...it’s my impression that null hypothesis significance testing is generally understood as being part of a Popperian, falsificiationist approach to science.

So I think it’s worth emphasizing that, when a researcher is testing a null hypothesis that he or she does not believe, in order to supply evidence in favor of a preferred hypothesis, that this is confirmationist reasoning. It may well be good science (depending on the context) but it’s not falsificationist.

そのことを改めて強調するきっかけになったのは、Deborah Mayoのブログエントリでのやり取りだったという。

...Mayo wrote:

I’m not sure I’m getting to your concern Andrew, but I think that they see themselves as following a falsificationist pattern of reasoning (rather than a confirmationist one). They assume it goes something like this:

If the theory T (clean prime causes less judgmental toward immoral actions) were false, then they wouldn’t get statistically significant results in these experiments, so getting stat sig results is evidence for T.

This is fallacious when the conditional fails.

And I replied that I think these researchers are following a confirmationist rather than falsificationist approach. Why do I say this? Because when they set up a nice juicy hypothesis and other people fail to replicate it, they don’t say: “Hey, we’ve been falsified! Cool!” Instead they give reasons why they haven’t been falsified. Meanwhile, when they falsify things themselves, they falsify the so-called straw-man null hypotheses that they don’t believe.

The pattern is as follows: Researcher has hypothesis A (for example, that the menstrual cycle is linked to sexual display), then as a way of confirming hypothesis A, the researcher comes up with null hypothesis B (for example, that there is a zero correlation between date during cycle and choice of clothing in some population). Data are found which reject B, and this is taken as evidence in support of A. I don’t see this as falsificationist reasoning, because the researchers’ actual hypothesis (that is, hypothesis A) is never put to the test. It is only B that is put to the test. To me, testing B in order to provide evidence in favor of A is confirmationist reasoning.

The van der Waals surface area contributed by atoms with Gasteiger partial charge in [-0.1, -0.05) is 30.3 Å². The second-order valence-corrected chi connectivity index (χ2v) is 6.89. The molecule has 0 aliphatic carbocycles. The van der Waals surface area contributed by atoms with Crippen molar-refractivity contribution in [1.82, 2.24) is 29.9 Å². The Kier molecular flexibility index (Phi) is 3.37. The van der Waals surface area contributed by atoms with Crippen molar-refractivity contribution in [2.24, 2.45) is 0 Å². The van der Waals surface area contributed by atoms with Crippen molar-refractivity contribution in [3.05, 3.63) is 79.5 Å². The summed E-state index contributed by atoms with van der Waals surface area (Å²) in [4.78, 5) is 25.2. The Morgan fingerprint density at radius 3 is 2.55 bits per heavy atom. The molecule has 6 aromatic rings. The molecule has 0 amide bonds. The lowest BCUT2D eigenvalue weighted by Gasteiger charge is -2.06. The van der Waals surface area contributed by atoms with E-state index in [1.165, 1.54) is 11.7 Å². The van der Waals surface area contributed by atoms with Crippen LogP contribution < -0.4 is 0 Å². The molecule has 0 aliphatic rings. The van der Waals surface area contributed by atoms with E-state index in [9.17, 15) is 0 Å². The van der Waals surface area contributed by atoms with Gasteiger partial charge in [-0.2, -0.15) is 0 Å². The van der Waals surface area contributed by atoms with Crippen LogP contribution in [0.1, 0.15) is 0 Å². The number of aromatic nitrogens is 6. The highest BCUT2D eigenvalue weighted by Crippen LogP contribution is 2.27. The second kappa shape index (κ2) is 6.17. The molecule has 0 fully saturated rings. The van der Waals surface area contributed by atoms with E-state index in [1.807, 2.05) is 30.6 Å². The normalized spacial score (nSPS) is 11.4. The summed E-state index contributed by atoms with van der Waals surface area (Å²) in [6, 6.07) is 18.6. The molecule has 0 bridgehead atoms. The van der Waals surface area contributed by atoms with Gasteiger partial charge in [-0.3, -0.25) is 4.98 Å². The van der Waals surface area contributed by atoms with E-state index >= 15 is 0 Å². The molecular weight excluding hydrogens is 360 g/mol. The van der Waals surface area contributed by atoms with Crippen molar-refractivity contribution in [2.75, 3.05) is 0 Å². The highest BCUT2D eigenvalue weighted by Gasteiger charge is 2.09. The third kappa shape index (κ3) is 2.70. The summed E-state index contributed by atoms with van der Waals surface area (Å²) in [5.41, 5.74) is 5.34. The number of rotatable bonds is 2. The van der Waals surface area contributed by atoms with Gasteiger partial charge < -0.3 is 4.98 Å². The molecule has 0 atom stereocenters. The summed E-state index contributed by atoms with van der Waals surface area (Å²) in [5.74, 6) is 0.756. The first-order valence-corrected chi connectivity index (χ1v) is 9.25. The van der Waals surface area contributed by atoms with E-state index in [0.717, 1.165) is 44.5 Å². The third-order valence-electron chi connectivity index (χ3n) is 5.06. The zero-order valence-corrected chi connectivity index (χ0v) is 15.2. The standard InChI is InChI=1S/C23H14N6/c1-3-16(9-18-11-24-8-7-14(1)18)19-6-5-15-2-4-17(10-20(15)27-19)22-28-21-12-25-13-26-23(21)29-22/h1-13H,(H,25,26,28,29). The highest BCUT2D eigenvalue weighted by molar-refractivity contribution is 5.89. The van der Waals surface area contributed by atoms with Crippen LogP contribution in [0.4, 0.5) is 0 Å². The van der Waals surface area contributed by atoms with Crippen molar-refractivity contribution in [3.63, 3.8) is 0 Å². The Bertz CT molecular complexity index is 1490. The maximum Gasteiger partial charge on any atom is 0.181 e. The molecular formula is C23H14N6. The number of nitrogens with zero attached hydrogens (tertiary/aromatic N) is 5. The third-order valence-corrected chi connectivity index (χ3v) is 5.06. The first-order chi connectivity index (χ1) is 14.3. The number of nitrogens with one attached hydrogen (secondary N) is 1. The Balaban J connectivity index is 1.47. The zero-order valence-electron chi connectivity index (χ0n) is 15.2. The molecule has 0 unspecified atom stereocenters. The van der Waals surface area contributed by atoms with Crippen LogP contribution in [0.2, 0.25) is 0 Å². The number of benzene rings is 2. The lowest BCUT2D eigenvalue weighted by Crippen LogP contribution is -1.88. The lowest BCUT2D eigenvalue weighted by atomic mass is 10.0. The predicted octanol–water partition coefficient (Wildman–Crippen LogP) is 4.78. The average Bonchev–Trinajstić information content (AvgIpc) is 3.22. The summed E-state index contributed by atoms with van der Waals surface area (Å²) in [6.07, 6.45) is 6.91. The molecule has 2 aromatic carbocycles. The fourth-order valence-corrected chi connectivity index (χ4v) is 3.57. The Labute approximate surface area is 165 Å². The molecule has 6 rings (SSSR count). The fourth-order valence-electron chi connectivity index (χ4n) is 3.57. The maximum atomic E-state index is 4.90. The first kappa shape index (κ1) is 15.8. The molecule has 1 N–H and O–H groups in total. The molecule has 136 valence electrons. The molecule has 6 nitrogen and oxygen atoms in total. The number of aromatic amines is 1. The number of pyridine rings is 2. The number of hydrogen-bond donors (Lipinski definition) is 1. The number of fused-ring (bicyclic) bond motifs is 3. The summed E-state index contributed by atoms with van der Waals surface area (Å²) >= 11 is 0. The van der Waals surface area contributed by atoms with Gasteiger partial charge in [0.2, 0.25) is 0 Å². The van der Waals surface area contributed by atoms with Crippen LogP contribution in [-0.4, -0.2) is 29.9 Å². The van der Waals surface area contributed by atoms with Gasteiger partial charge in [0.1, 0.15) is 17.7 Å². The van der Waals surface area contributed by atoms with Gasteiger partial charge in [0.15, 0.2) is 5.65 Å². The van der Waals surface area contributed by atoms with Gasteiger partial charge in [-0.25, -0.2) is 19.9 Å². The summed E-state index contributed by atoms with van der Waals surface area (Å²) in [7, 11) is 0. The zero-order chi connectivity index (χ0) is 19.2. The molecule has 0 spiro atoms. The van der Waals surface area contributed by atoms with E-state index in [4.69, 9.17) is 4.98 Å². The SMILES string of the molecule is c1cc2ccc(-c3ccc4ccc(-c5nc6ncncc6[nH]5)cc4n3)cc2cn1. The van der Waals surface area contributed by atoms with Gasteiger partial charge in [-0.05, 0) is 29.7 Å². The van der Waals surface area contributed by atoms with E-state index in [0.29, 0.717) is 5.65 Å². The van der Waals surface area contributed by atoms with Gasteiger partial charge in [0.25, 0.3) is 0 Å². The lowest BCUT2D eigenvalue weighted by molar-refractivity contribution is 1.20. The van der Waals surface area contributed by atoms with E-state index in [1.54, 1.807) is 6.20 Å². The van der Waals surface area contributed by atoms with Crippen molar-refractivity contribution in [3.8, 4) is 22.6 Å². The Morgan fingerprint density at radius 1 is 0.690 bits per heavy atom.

Again, I don’t see this as having anything to do with Bayes vs non-Bayes, and all the same behavior could happen if every p-value were replaced by a confidence interval.

I understand falisificationism to be that you take the hypothesis you love, try to understand its implications as deeply as possible, and use these implications to test your model, to make falsifiable predictions. The key is that you’re setting up your own favorite model to be falsified.

In contrast, the standard research paradigm in social psychology (and elsewhere) seems to be that the researcher has a favorite hypothesis A. But, rather than trying to set up hypothesis A for falsification, the researcher picks a null hypothesis B to falsify and thus represent as evidence in favor of A.

As I said above, this has little to do with p-values or Bayes; rather, it’s about the attitude of trying to falsify the null hypothesis B rather than trying to trying to falsify the researcher’s hypothesis A.


これに対し私は、それらの研究者は反証主義的ではなく確証主義的な手法を採っていると思う、と返答した。なぜそう思うのか? その理由は、彼らがご立派な仮説を提示して他の人々が再現に失敗した場合、彼らは「おお、我々は反証された!素晴らしい!」とは言わないからである。その代わり彼らは、仮説が反証されていない理由を並べ立てる。一方、彼らが自分で反証する場合には、自分が信じていないいわゆる藁人形の帰無仮説を反証する。


It is tempting to frame falsificationists as the Popperian good guys who are willing to test their own models and confirmationists as the bad guys (or, at best, as the naifs) who try to do research in an indirect way by shooting down straw-man null hypotheses.

And indeed I do see the confirmationist approach as having serious problems, most notably in the leap from “B is rejected” to “A is supported,” and also in various practical ways because the evidence against B isn’t always as clear as outside observers might think.

But it’s probably most accurate to say that each of us is sometimes a confirmationist and sometimes a falsificationist. In our research we bounce between confirmation and falsification.